Blog | August 31, 2013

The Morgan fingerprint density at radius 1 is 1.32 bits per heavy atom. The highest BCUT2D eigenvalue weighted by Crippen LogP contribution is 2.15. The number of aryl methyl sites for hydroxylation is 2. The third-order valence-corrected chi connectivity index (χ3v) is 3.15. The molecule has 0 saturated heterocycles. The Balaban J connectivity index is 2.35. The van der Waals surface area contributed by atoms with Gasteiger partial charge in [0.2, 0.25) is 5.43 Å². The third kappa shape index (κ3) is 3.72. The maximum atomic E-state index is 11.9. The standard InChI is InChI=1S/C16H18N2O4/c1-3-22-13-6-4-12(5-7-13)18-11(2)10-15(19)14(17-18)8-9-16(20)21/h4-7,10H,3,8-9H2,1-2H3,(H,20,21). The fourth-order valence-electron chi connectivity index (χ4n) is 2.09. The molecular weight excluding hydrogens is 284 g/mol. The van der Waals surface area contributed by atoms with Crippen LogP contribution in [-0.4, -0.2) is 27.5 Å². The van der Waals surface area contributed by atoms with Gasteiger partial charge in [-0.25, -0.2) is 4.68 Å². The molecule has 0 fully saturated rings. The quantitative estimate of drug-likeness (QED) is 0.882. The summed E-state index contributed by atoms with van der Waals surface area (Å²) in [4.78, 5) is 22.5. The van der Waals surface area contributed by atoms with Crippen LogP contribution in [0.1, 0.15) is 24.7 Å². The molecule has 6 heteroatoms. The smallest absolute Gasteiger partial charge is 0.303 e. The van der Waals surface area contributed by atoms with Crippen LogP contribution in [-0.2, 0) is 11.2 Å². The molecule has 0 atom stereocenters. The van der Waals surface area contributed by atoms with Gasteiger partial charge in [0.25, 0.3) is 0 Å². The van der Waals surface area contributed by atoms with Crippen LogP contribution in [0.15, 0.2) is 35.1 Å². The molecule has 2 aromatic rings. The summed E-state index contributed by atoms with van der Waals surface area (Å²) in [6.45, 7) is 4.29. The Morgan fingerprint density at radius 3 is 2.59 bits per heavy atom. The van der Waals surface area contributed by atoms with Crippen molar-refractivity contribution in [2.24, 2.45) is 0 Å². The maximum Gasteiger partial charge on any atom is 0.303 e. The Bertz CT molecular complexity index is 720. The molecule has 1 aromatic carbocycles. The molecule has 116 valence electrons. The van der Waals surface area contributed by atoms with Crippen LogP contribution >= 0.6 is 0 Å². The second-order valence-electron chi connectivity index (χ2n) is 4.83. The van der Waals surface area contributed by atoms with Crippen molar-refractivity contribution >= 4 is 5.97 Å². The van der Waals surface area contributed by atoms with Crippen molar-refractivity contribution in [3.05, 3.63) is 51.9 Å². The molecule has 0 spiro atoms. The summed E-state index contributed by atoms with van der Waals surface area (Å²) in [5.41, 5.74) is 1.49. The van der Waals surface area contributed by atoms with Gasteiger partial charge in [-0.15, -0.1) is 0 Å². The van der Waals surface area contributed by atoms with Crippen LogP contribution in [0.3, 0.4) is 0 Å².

By Collin Gallant on August 31, 2013. Medicine Hat NewsOnce again, a study has found that Medicine Hat has the highest percentage of low-wage earners in the province, but the authors say that new context pokes holes in age-old arguments about the lower cost of living in the Gas City.While Medicine Hat has cheaper utilities and property taxes, the living wage in the area calculated as the poverty line for a full-time wage earner working the entire year is $13 per hour.About 9,000 Hatters, or about one-quarter of the workforce, earn less than that, while 51 per cent of full-time workers aged 25 to 44 collect less than $15 per hour.“That ($15 threshold) meets basic needs and maintains a safe standard of living with a little left for saving,” said Alison Van Dyke, a local spokesperson for Public Interest Alberta, which commissioned the study. “It’s a moderate lifestyle, certainly not frivolous.”This is the third study released by PIA, a socially-minded interest group, but this year’s is coupled with a report entitled “Moving from Charity to Investment” commissioned by the local poverty reduction roundtable.“We always used to hear that argument that the living wage in Calgary, let’s say, is higher because the cost of living is higher,” said Van Dyke. “Yes, we have a lower cost of living but in spite of that, $13 is a living wage in Medicine Hat.”Factoring the local economic landscape, it states that local workers, and especially women are in danger of facing real financial hardship.In Medicine Hat, one third of all single parents live below the poverty line and 80 per cent of all single parents are women, the study states. Further, 57 per cent of low-wage earners are women and only 9 per cent of low-wage earners are younger than 20.See Single, Page A2According to the study, two local working parents need $13 per hour each or a single parent $19 to achieve a living wage.“That’s not thriving wage, it’s just living wage,” said Holly Stadnicki, executive director of the United way of Southeastern Alberta.“If a crisis was to hit the family, they’d have to decide between prescription medicine and food, let’s say, or rent and school supplies. They’re always on a shoestring.Stadnicki points to limited job opportunities and the need for variety of industry as possible causes of the problem.“We can’t force employers to pay higher wages but there can be societal pressure put on them,” said Van Dyke, adding that higher wages mean more money spent in the community.She said there are employers in Medicine Hat doing that already, and they should be celebrated.“There should be an expectation that people will be decent and treat their employees well.”Read the article at the Medicine Hat News.